Mining social networks: From retailing to counterterrorism, the ability to analyse social connections is proving increasingly useful

Posted in: Internet Use/New Technologies at 06/09/2010 14:35

Telecoms operators naturally prize mobile-phone subscribers who spend a lot, but some thriftier customers, it turns out, are actually more valuable. Known as "influencers", these subscribers frequently persuade their friends, family and colleagues to follow them when they switch to a rival operator. The trick, then, is to identify such trendsetting subscribers and keep them on board with special discounts and promotions. People at the top of the office or social pecking order often receive quick callbacks, do not worry about calling other people late at night and tend to get more calls at times when social events are most often organised, such as Friday afternoons. Influential customers also reveal their clout by making long calls, while the calls they receive are generally short.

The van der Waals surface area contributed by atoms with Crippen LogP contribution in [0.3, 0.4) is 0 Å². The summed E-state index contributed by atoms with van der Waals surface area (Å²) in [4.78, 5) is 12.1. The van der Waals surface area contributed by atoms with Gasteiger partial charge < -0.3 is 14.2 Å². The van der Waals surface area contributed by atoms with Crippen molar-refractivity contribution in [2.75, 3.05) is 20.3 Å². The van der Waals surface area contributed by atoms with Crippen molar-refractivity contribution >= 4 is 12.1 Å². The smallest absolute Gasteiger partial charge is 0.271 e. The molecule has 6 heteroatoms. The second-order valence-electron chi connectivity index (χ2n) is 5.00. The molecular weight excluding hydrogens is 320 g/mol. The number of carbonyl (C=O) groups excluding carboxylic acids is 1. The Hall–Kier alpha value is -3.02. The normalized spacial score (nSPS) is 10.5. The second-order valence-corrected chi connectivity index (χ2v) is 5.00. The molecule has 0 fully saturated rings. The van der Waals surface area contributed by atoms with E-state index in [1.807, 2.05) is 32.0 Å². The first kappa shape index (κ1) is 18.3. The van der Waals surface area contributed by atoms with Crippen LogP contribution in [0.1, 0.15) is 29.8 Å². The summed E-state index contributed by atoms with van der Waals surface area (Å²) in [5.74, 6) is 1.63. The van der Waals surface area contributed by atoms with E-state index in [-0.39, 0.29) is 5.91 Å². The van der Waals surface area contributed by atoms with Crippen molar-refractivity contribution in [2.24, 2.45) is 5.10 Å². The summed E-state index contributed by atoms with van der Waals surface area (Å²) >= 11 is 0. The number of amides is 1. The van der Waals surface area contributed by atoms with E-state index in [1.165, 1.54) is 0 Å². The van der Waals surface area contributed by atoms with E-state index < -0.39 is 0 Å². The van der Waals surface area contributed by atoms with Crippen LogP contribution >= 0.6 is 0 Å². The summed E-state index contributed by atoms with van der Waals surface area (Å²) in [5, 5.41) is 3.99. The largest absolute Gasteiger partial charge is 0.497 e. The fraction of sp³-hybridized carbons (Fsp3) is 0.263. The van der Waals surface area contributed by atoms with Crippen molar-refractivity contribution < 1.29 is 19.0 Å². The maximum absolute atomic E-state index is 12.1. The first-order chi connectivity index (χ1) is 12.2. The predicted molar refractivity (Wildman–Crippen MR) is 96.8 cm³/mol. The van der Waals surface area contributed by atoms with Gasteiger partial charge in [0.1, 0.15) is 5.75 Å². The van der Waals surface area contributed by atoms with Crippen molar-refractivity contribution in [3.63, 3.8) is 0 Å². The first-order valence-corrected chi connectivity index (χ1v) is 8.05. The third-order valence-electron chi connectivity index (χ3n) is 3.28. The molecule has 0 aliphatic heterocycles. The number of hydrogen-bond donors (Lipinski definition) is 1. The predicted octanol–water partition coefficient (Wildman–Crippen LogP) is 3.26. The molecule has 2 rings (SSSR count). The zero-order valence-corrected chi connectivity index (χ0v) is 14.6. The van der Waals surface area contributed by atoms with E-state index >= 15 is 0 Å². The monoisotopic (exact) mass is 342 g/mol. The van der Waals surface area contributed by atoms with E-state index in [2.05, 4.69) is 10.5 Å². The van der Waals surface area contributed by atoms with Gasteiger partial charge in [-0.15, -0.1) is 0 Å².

Companies can spot these influencers, and work out all sorts of other things about their customers, by crunching vast quantities of calling data with sophisticated "network analysis" software. Instead of looking at the call records of a single customer at a time, it looks at customers within the context of their social network. The ability to retain customers is particularly important in hyper-competitive markets, such as India. Bharti Airtel, India's biggest mobile operator, which handles over 3 billion calls a day, has greatly reduced customer defections by deploying the software, says Amrita Gangotra, the firm's director for information technology.
http://www.economist.com/node/16910031

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